A look at some of the schools that have made the leap towards digital education with the help of SMART technology.
Willow Park Junior School
Willow Park Junior School in Dublin is a private school for boys in the Booterstown area of Dublin.
In December 2009, the school’s 650 boys moved into a new building as part of a €40m redevelopment of the Blackrock College campus.
Providing a more efficient and eco-friendly learning environment, its classrooms, performing arts room and new learning resource centre are all equipped with SMART Board interactive whiteboards.
“I’ve always had a particular interest in the role of IT in education in Ireland,” says Jim Casey, who has developed IT educational content and software to complement book-based learning over 13 years.
“Having seen the power of interactive learning technology at secondary level, I felt it had even more to offer younger children.”
Unlike other products that require a special pen, the SMART Board interactive whiteboard is a touch-sensitive display that connects to a computer and digital projector.
Using a finger, users can control computer applications, write notes, pull up charts and images, search the internet, play videos and save work.
“Personally, I believe that it’s better to have computers in the classroom, with the SMART Board interactive whiteboards complementing what the pupils are doing,” says Casey.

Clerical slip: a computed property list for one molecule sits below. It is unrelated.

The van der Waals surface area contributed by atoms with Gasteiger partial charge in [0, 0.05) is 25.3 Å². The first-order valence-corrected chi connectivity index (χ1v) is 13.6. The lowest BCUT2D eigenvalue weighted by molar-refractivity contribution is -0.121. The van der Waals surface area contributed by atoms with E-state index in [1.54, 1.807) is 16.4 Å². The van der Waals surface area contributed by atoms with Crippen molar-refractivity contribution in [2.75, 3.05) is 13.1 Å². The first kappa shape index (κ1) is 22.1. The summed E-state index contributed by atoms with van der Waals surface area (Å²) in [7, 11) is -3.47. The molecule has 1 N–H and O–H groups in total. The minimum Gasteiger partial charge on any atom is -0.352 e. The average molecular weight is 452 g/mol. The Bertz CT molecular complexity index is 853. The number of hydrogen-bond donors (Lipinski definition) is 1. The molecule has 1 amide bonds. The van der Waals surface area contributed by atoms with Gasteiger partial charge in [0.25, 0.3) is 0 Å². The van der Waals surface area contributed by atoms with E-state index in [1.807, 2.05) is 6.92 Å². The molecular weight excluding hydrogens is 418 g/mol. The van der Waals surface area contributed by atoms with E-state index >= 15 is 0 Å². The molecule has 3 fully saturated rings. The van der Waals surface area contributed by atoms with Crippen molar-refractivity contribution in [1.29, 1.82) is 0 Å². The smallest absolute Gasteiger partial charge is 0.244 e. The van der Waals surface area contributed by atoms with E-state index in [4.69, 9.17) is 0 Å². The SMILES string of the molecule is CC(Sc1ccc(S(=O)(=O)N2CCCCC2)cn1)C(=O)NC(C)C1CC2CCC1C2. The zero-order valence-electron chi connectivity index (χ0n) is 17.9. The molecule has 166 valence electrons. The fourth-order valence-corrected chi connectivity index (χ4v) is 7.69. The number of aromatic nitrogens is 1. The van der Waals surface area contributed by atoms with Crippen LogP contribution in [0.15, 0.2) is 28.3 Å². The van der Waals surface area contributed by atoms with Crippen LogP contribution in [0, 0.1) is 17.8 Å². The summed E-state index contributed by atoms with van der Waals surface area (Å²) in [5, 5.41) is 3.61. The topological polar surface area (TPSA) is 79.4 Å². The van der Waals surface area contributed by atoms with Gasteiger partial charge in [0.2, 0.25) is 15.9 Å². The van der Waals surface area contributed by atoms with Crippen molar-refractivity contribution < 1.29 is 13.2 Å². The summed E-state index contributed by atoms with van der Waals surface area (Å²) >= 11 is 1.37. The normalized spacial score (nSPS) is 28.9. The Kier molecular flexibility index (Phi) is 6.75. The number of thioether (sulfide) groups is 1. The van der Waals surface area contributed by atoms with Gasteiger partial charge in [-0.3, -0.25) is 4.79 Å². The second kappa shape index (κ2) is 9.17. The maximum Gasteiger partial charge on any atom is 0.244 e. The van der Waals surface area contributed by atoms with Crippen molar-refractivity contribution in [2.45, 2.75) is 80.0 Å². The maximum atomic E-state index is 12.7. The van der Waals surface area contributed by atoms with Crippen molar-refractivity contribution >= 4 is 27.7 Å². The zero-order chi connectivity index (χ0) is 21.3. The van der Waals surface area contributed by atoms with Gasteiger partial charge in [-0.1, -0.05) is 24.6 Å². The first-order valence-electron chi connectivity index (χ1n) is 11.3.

Willow Park’s SMART Board interactive whiteboards are used across the primary school curriculum, from geography and history lessons to helping pupils learn a particular dance or piece of music.
“The key to the successful use of any learning technology is the upskilling of staff,” says Casey.
“Most of our teachers were really enthusiastic from the start, although one or two were a little reticent because of a lack of IT skills,” he says.
“Interestingly, though, these are the ones who are less afraid to ask the boys for help!”
The school also purchased a laptop computer for every teacher.
“I wanted them to be more adaptable, and be able to take work home to work on lesson development,” explains Casey.
“The key to the successful use of SMART Board interactive whiteboards is making lesson content topical and relevant, with teachers using their creativity to fire the children’s imaginations,” he says.
Every SMART Board interactive whiteboard comes with SMART Notebook™ software, a tool that enables teachers to create and manage interactive lessons within one application.
James Smith, education consultant at Steljes, the distributor of SMART Technologies in Ireland, spent several days training staff on how to use the SMART Board, including a two-day SMART Content Creation seminar.
“Since we invested in SMART Board interactive whiteboards, we haven’t looked back!” says Casey.
“In the 21st century, learning by rote will no longer be sufficient and the teacher will no longer be the ‘font of all knowledge’.
“Technology tools will play a major role in engaging and stimulating pupils in this new type of learning environment, and to be truly effective, schools need to take ownership of their SMART Board interactive whiteboards and continue to develop their use,” he says.